Toyota is often well-known for building long-lasting and tough vehicles, and its most impressive model in this regard is the Land Cruiser. In the beginning, the Land Cruiser was a Jeep-like vehicle with a strong focus on off-road capability. Over the years it became a more practical four-door SUV, but it never lost its trail tackling capabilities. While the US lost the utilitarian Land Cruiser long ago, the more modern and luxurious examples are still impressive machines. Newer examples and classics still quite valuable, but there are plenty of Land Cruisers from the late ’90s and 2000s are ripe for the taking.

While such models are becoming popular again, there are plenty of high mileage examples that can be purchased for a quite a low price. While a few hundred thousand miles on a normal car is usually something to worry about, the Land Cruiser will still have plenty of life left in it. Using Toyota’s 4.7-liter V8, this large SUV is sufficiently quick and smooth. Despite its plush interior and soft ride, the Land Cruiser is still more capable off-road than many other modern alternatives. If Land Cruisers are difficult to find, look for the Lexus LX470, as it is basically the same vehicle, just with different badges.


It’s pretty amazing how far Hyundai has come since its introduction to the American market. Even as recently as the mid-2000s, the brand was most well-known for producing cheap models with debatable quality and longevity. However, only a few years later, that same brand would release a rear-wheel-drive performance coupe, a full-size luxury car, and the Genesis sedan. Today, Genesis has become a new premium brand for Hyundai and Kia, separating the luxury models from a potentially less desirable brand image. Regardless of whether or not that’s a good idea, the original Genesis sedan is a strong offering, even if its brand isn’t known for such cars.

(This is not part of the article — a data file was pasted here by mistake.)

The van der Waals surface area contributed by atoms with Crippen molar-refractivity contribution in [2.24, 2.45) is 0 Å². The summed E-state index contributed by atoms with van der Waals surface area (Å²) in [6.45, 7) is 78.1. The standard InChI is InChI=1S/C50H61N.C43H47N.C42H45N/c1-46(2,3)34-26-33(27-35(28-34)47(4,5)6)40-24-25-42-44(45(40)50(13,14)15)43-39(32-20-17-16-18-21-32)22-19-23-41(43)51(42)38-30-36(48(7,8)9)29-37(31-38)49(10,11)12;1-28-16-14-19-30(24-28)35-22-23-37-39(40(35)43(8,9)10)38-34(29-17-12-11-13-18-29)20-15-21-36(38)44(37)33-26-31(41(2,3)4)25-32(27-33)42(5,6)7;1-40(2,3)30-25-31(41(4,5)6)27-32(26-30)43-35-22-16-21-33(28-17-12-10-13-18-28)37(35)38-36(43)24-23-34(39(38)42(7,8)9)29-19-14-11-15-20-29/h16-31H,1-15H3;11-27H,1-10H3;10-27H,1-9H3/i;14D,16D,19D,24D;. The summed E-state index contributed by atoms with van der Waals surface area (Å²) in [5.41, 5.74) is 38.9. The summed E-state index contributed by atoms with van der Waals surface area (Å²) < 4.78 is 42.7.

For 2009, the large sedan was first released sporting an optional 4.6-liter V8; a rare sight under a Hyundai hood. Early models are the most affordable, and during these early years, the Genesis’s V8 produced 361 horsepower, which was good enough to propel this rear-wheel-drive sedan to 60 in 5.5 seconds, as found by Motor Trend.
Even though some may have reservations about purchasing a near decade-old Hyundai, it’s proven to be a reliable car, with USNews giving it a five out of five in reliability. While it’s a slim margin, early V8 Genesis sedans can be had for less than our $10k limit.

I drove a Genesis once. I was surprised at how nice it was, and how much like the V-8 sedans U.S. automakers used to built it was.


The first famous film* Corvette

As you know, I am a connoisseur of both Corvettes and movies where cars play prominent roles.

One of the downsides of the latter is the dearth of quality movies with Corvettes in them. No, “Corvette Summer” does not count, nor, probably, “Last Stand”:

For whatever reason, a New York Times book excerpt popped up about probably the first Corvette made famous in entertainment, from the TV series “Route 66”:

Actor Martin Milner was one of those celebrities at whom Chevrolet aimed the 1953 Corvette. Herbert B. “Bert” Leonard was an even bigger target. Leonard had risen through television’s ranks to become an executive producer, the man who developed and ran successful and popular series shows. In late 1953 he introduced a drama starring a German shepherd and a young boy, called The Adventures of Rin Tin Tin. Milner had appeared in television’s Dragnet, and other series and films through the early and mid-1950s. Neither of them, however, was impressed enough to pay much attention to the car until they had to.

In writing schools, instructors teach young talents to “write what you know.” A slice of Leonard’s life, of what he knew from his youth, grew into a very popular series. In a 1982 interview in Emmy magazine with film writer Richard Maynard, Bert recalled a lunch with his friend, Naked City writer Stirling Silliphant in 1959 while that show was in production. As a child in New York, Leonard had a much wealthier friend who was a prep school student. Over lunch he and Silliphant imagined what it might have been like to hit the roads in his friend’s sports car. An idea gelled immediately and by the time lunch was over, they had their show name, The Searchers, and a pilot story roughed out. Leonard and Silliphant had created an idea that took another popular TV series of the mid-1950s Wagon Train into the next decade. In their proposal, they wrote:

The theme – search, unrest, uncertainty, seeking answers, looking for a way of life.

The people – are young enough to appeal to the youthful audience, old enough to be involved in adult situations.

The stories – will be about something, [Italics were Silliphant’s] will be honest, and will face up to life, look for and suggest meanings, things people can identify with, and yet there will be the romance and escape of young people with wanderlust.